Striking A Balance

CEOs tell how they address the challenge of integrating their business and personal lives.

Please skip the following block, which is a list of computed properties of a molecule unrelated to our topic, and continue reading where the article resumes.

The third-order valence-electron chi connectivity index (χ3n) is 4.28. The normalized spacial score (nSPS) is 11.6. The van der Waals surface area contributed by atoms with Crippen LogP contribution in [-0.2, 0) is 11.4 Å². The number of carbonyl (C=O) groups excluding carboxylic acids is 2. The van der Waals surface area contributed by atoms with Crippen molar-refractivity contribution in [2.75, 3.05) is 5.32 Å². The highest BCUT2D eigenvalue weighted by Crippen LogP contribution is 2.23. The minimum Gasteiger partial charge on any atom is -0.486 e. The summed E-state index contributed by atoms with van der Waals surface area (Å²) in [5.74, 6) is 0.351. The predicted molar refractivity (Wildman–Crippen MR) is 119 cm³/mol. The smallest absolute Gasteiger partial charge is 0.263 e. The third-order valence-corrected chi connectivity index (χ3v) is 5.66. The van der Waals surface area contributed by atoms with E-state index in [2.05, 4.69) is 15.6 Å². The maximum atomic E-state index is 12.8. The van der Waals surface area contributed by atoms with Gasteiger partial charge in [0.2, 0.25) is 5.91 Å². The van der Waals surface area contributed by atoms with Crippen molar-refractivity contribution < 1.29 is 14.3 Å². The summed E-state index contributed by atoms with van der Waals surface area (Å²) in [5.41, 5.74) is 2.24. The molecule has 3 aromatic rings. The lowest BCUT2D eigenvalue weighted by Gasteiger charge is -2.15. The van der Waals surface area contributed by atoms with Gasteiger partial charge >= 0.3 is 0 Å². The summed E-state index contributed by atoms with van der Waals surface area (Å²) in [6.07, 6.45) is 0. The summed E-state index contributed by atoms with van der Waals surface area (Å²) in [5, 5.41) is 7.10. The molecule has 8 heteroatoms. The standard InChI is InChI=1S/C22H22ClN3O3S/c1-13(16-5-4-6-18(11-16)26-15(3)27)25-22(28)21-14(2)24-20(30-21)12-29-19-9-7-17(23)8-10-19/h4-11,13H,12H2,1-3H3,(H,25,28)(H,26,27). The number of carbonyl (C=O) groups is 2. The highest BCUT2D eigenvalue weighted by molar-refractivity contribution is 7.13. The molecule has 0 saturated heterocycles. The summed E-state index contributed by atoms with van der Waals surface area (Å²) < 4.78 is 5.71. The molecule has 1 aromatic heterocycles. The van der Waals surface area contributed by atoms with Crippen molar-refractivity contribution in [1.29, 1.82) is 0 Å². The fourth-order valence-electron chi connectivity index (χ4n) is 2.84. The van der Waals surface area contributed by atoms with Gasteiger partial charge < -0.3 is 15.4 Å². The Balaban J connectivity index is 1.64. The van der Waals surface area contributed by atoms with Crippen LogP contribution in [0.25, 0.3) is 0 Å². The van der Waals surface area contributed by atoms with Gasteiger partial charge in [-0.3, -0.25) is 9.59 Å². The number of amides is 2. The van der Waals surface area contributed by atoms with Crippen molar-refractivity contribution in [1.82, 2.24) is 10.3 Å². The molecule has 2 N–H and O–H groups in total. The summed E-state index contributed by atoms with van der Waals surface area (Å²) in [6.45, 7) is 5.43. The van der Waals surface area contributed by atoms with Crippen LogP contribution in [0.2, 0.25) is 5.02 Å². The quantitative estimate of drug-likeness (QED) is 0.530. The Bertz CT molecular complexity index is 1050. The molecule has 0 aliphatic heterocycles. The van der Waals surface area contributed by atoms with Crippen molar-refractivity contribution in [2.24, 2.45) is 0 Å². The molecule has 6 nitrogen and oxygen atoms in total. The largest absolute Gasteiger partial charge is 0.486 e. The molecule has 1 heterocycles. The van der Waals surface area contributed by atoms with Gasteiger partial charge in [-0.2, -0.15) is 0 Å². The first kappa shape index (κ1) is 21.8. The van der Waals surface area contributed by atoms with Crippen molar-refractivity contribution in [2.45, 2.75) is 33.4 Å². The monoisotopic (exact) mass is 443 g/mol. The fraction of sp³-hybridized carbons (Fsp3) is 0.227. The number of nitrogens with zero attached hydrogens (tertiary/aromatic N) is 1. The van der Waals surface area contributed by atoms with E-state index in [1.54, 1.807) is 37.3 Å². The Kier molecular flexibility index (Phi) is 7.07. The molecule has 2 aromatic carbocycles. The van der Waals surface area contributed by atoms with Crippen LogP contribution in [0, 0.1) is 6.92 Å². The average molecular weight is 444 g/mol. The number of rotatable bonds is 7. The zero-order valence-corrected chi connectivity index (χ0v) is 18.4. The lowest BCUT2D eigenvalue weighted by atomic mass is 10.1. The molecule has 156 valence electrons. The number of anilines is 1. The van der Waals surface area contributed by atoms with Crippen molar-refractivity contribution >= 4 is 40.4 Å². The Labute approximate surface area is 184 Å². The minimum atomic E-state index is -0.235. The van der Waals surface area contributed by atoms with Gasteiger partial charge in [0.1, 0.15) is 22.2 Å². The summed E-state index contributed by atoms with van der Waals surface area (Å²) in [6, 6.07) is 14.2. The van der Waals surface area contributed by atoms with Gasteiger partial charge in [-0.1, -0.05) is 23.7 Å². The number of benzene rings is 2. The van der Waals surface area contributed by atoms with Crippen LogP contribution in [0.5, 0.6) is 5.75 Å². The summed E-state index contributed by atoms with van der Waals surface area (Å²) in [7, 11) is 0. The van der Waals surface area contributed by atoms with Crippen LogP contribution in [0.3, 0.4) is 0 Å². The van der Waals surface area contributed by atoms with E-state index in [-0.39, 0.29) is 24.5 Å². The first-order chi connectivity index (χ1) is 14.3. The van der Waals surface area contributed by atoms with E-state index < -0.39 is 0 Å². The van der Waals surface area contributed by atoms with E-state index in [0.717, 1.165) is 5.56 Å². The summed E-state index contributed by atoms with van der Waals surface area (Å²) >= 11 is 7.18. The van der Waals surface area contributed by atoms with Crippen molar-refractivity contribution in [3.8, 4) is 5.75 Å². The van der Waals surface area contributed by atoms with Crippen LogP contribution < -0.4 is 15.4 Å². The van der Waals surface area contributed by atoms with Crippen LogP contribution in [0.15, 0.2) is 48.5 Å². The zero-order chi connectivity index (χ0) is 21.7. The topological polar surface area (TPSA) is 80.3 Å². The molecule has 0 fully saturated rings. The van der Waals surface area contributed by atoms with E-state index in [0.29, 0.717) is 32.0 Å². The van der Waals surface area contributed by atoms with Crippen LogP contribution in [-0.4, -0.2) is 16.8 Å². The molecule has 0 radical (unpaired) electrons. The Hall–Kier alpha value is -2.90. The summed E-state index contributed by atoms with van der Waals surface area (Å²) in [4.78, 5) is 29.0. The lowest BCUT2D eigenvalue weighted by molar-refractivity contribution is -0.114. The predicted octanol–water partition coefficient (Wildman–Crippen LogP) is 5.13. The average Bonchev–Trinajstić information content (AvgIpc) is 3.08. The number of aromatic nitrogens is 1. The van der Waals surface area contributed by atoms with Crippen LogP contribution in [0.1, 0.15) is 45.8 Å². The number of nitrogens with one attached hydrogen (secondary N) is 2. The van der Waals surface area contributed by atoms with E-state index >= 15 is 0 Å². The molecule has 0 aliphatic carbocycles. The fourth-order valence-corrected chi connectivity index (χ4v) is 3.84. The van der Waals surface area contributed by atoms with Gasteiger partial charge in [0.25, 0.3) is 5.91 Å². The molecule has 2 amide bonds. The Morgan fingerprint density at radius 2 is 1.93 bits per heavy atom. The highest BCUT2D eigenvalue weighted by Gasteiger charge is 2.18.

Dressed in black motorcycle leathers, the two helmeted figures glide quietly past the stunning mountain landscape atop a gleaming Harley Electra Glide Classic, a plush touring cycle. With his wife Brenda as his passenger, Jeffrey L. Bleustein steers the machine to its destination, the Four Corners Iron Horse Motorcycle Rally for Harley-Davidson riders in Ignacio, Colo. "Sometimes I have to pinch myself and say, 'Hey, I'm working,'" exclaims Bleustein, Harley-Davidson Inc.'s chairman and CEO. Fortunate to run a company that makes a product both he and his wife enjoy, Bleustein finds these rallies and similar events to be a way to spend quality time with his spouse. "We've found it's a good way to bring our worlds [business and personal] together. I think the challenge in this job is not to have those worlds collide. You have to find a way to meld them . . . ." As time demands on CEOs continue to increase, striking a balance between personal and business lives becomes a significant challenge. To understand how they address the issue of balance, satisfaction in the workplace, and other personal issues, IndustryWeek surveyed 2,900 CEOs from some of the largest manufacturing companies in the world. For this 29th Annual CEO Survey, responses were received from 179 CEOs (6.2%), with ages ranging from under 40 to over 80, and CEO tenures from one to 52 years. This information then was supplemented with personal interviews. On the topic of work/life balance, the CEOs say that work and family lives are interdependent. Work life, home life, and values must fit and mutually support each other. (Stresses and satisfactions of the CEO job are addressed in Turnaround Tycoons. In addition, IndustryWeek names its CEO Of The Year. For some CEOs, being named to the post was the epiphany that revealed the need for a more holistic, integrated approach to life. Most agreed that the quality of effort and time spent, be it with family or on the job, was far more important than quantity. Many have applied their business skills to overcome the major dilemma of their position: time management. The importance of diversions was emphasized, with the recognition that good managers find the time to take vacations and recharge their batteries. Some expressed a feeling of loneliness in the top position and a heightened sense of responsibility. Others spoke of changing relationships with friends and associates and the value of having a spouse who can act as a sounding board and reality check. Most agreed the position provides a rich experience for the family, and that there is more to life than running a company. "I believe that for people to be happy there has to be a merger of work life and the other parts of life," says Michael A. Volkema, president and CEO, Herman Miller Inc., Zeeland, Mich. "There was a time when I tried to compartmentalize my work life from my religious life, from my family life, and I can tell you that I kind of announced some four or five years ago [when he assumed the CEO role] that it is the death of compartmentalization for me. I've come up with a little saying for myself, because I think I did this earlier in my career: 'I'm not going to separate who I am from what I do, and never let what I do become who I am.'" Jean Stone, CEO, COO, and president, Dukane Corp., St. Charles, Ill., a family-owned, $80 million manufacturer of electronic communications equipment, also found accepting the CEO role to be a life-changing experience. "When I was at lower levels in the organization, if I made a mistake it didn't have a big effect on the company," she says. "Now that I am the CEO, my mistakes are much more visible. Who I am and my effect on the morale and the other people in the organization is much more visible. That has made me step back and look at myself in a much more holistic manner. It made me reexamine my priorities and become a more centered person." Highly achievement-oriented, Stone has had an intense focus on the job and admits having lost sight of her personal life. Recently divorced after a 10-year marriage to a man she met at work, she acknowledges that "career and work pressures were a factor in that." Since becoming CEO she has outlined new growth challenges for herself. "I get so much satisfaction out of work, but I've also missed a lot," says Stone. "I've developed all these wonderful skills to be good at what I do at work. Now I'm developing the skills that allow me to relax." One handy skill for putting life in balance is the ability to deal with doubt, according to Earnest W. Deavenport Jr., chairman and CEO, Eastman Chemical Co. "One of the characteristics of a good manager, a good leader, a good CEO, is the ability to deal with uncertainty and ambiguity, and not let having to come down in exactly the right place with exactly the right number really bother you very much," he says. "I think that is true in your personal as well as your business life, and I think that if you can deal with the ambiguity that surrounds this issue of personal and business lives, that's something that would probably help a lot of aspiring CEOs." Worth The Sacrifices Most, though not all, CEOs feel the climb to the CEO position was worth whatever sacrifices they have made. And while most CEOs counsel young people to follow their own passions, they believe in the value of a career path that leads to the CEO spot. In fact, 70% of survey respondents said they would recommend their basic career path to young people. Few indicated they would have chosen a different path, and most see the CEO role as providing a rich life's experience for themselves and their families. Benefits cited include world travel opportunities and the ability to live in a foreign culture, exposure to a diverse group of people, and the security and lifestyle that goes along with financial rewards. Sacrifices that CEOs cite relate to personal pursuits and time with family and friends, primarily because of the extensive and exhausting travel the job demands, not to mention an average 60-hour workweek. Other negatives include difficulty in relaxing, a tendency to bring stress and moodiness home from the job,a diminished sense of humor and joie de vivre, a lack of long-term friendships as a result of frequent relocation, ruined marriages, and high anxiety levels. In fact, 19% of survey respondents said their health has been compromised by the mental and physical demands of the position. The CEO's job can affect his or her spouse as well, points out Eastman Chemical's Deavenport. Eastman is headquartered in Kingsport, Tenn., a small town of around 50,000 people. The manufacturing facility employs close to 10,000 individuals who live and work in the area. According to Deavenport, his wife has had some upsetting moments as a result of actions he has taken. "Any CEO that has to make tough decisions . . . will get a lot of verbal abuse," he says. "I have some specific examples where my wife, at a doctor's office, for instance, had to listen to 'what a real SOB Earnie Deavenport is,' that he laid off this many people, why can't he do better. That sort of thing happens in small communities. Many times you become the villain for those people who are not beneficiaries of the changes you had to make, and your family can suffer as a result." Some CEOs warn others about the toll the job can take. Erroll B. Davis Jr., chairman, president, and CEO of Alliant Energy Corp., Madison, Wis., says, "I think you have to give up too much of your life to be a successful corporate executive. At least I felt I did. I grew old before my time. I encourage younger people not to be like me, and it doesn't take much encouragement. I'm pleased with their determination to live more balanced lives, and not be workaholics. "Do you know the song 'Cat's in the Cradle' by Harry Chapin?" Davis asks. "It's about a father who never has any time for his son, yet the son is always saying, 'I want to be just like you, Dad.' Then the son grows up and Dad wants to come to visit, and the son has no time for him. In fact he did grow up to be just like Dad. It's sort of a scary song. Whenever that song comes on the radio, I turn it off right away." Planning Is Crucial Many of the CEOs interviewed by IW who say they are able to achieve balance in their lives pointed to the value of planning. One of the challenges is to be able to schedule personal and family activities on short notice when business activities are often scheduled months in advance. Herman Miller's Volkema has a centralized calendar, kept at work, that his family contributes to and works from. "I got great counsel early on in taking this responsibility -- that I treat my son's tennis match the same way as I treat a meeting with an institutional investor," he says. Planning on the job can lessen the stress and worry that executives sometimes have difficulty shedding once they leave the office. "You need to plan even more accurately when you sit in a leadership position," says Gran Lindahl, president and CEO, ABB Ltd., Zurich. "If you don't do that you become disorganized and nothing will be done. You will experience stress as a result of that." Planning is half the time-management equation; attitude is the other. "The next step is, once you decide to do something -- say a personnel matter at the office -- you have to deal only with that issue," continues Lindahl. "You . . . go into that with full dedication. If I plan a Saturday with the family, I cannot work in parallel mentally. Then I [am trying to] do two things not at the maximum of my capability, and neither will be done well. Whatever you do, do that 100%. At the end of the day, it's not quantity that matters on any of these relations on the job or with the family. It's the quality of the relations you have over time, especially in jobs where time is your enemy." Inevitably there will be time conflicts in the life of a CEO that no amount of planning will overcome "Ideally you protect both sides, business and personal, but most times I come down on the side of the business," says Christopher Connor, vice chairman and CEO, Sherwin- Williams Co., Cleveland. "But you know what I think is really important? I think my kids are getting a tremendous amount out of watching the commitment their dad makes to a noble cause. As parents, the best thing we can do as we raise our kids is turn them into productive folks who are going to go out and do a better job of running our companies, our country, and their families. And I think there is a diminishing of the work ethic. So when I miss something, I don't feel like I'm letting my family down. I feel they are getting another dose of the commitment that has to be made to be successful. I think I'm setting an example that hard work pays off." As executives climb the ladder to the CEO position, their circle of friends and acquaintances expands. Relationships within the company can change as well, and can influence the CEO's work/personal life balance. While some chief executives maintain their friendships at work, even with people they now have risen above on the organization chart, one CEO noted the need to develop a new cadre of friends upon reaching the top position. "I can't confide in people as much here at work, because everyone basically works for me. At this level of the organization, I can't go to my next-door neighbor's office and say, 'I've had a terrible day.'" Also, statements made or ideas tossed out for consideration while in lower executive positions take on new meaning when they come from the mouth of the CEO, and can lead to troublesome misunderstandings. "You want to go back to your network of friends, your network of peers, and then you discover some of them just couldn't keep their mouths shut," says John H. Tyson, president, chairman, and CEO, Tyson Foods Inc., Springdale, Ark. "Sometimes I feel I can't risk talking about what I'm thinking about, because now my 'what ifs' might turn into actions. So you move yourself into another circle so the 'what ifs' won't get out and away from you and become a decision that you have to try and undo, or manage around." New CEOs and others moving into high-level positions also need to be careful of some of the new friends these positions attract, according to ABB's Lindahl. "When you are promoted to a high position, you suddenly have people stepping forward that you never saw before, naming themselves as your friends," he cautions. "That is a big risk in this job. You must be very precise in remaining at arm's length until you know who are the real friends. When I promote people here to the two or three highest levels of the group, I always sit down with them and say, 'Remember that tomorrow, when this is announced, you will see a whole bunch of new friends. Don't believe what they say, because they are saying things just to satisfy you. And the same with your wife. Tell her that she immediately will have a bunch of women telling her how excellent you are . . . . They [will] try to create relationships and benefits [from] that." Life At The Top How does it feel to be at the top? Is it a lonely place? How the company operates and the attitude of the individual CEO factor into the experience. Harley-Davidson, for instance, operates collaboratively at the highest levels, with many decisions coming from the eight-member Leadership and Strategy Council of the company's top executives. "In top-down organizations, however, the CEO position can get lonely if you let it," says Bleustein. "Sometimes it's an ego thing where the CEO thinks [he must] -- or wants to -- do everything himself, and gets trapped that way. Loneliness for me comes when I see something differently from everybody else [in the council], and no amount of discussion is going to convince me that they are right, or them that I am right. And it's always one of those tough decisions where there are some unhappy consequences . . . . That's when it gets very lonely . . . . I have to do this one all by myself, and take the consequences." Loneliness at the CEO level often reaches a peak with people matters where an individual's future is at stake, such as dealing with someone who is not performing up to standard in a high-level position. "You have hardly anyone you can discuss it with, because that would put the person in an awkward position with colleagues," says ABB's Lindahl. "Then, of course, you are very lonely, because now you may impact the whole life of an individual if you take them out of a position, if you would do that wrongly. "When I was very young and starting out in a management position, I had a problem with an individual and I had to fire that person," remembers Lindahl. "That was the worst thing I ever experienced. It took a couple of months before I could step forward and had the courage to do this. I was almost destroyed as an individual. After that, I said I cannot do this once more unless I find a new way to do it." With that, Lindahl created what he calls a speaking partner, writing down "the key words that I think are the basics for my rationale to make a change," he says. "You become much more honest if you force yourself to write these things down. I always prepare this a few weeks before the upfront discussion with the individual." Virtually all CEOs agreed that regular diversions from the job, including vacations, are a basic requirement for a balanced life. "I have employees who think they are doing me a favor because of their absolute commitment to the cause here," says Sherwin-Williams' Connor. "They are here every night 'til nine or ten o'clock. I have guys who go home for dinner, then come back to work. And, you know, a person with a broken family, or a divorce relationship, or just a total lack of balance in his life isn't a good employee." The list of CEO diversions is remarkably varied. Keith Butler-Wheelhouse, chief executive, Smiths Industries PLC, London, runs up to 45 minutes a day, and likes to go white-water rafting. Michael J. Critelli, chairman and CEO, Pitney Bowes Inc., Stamford, Conn., skis, golfs, plays piano, and just took his 14-year-old to Greece. Michael Kao, chairman and managing director, Boto International Holdings Ltd., Hong Kong, owns a race horse named Super Treasure and takes singing lessons to improve his karaoke skills in Chinese ballads and love songs. Alliant's Davis finds his granddaughter thoroughly therapeutic. "She's one of the few people I meet every day without an agenda, that I don't have to be guarded in what I say. I can roll on the floor and bark like a dog, and she just loves me without equivocation." John Tyson finds a 30-minute, midday drive in the neighborhood a relaxing way to put things in perspective. "You see the kids playing, see other people in the street, and you realize what you were trying to make important is not really so important, that what really matters is your family and your friends. It kind of clears up the clutter." And for William W. George, retiring chairman and CEO, Medtronic Inc., Minneapolis, meditation fits the bill. He meditates at home for 20 minutes twice a day, typically before and after work. "It helps sort things out, gets me prepared, and relieves a lot of the stress . . . . Quite frankly, many of my most creative thoughts have come out of meditation."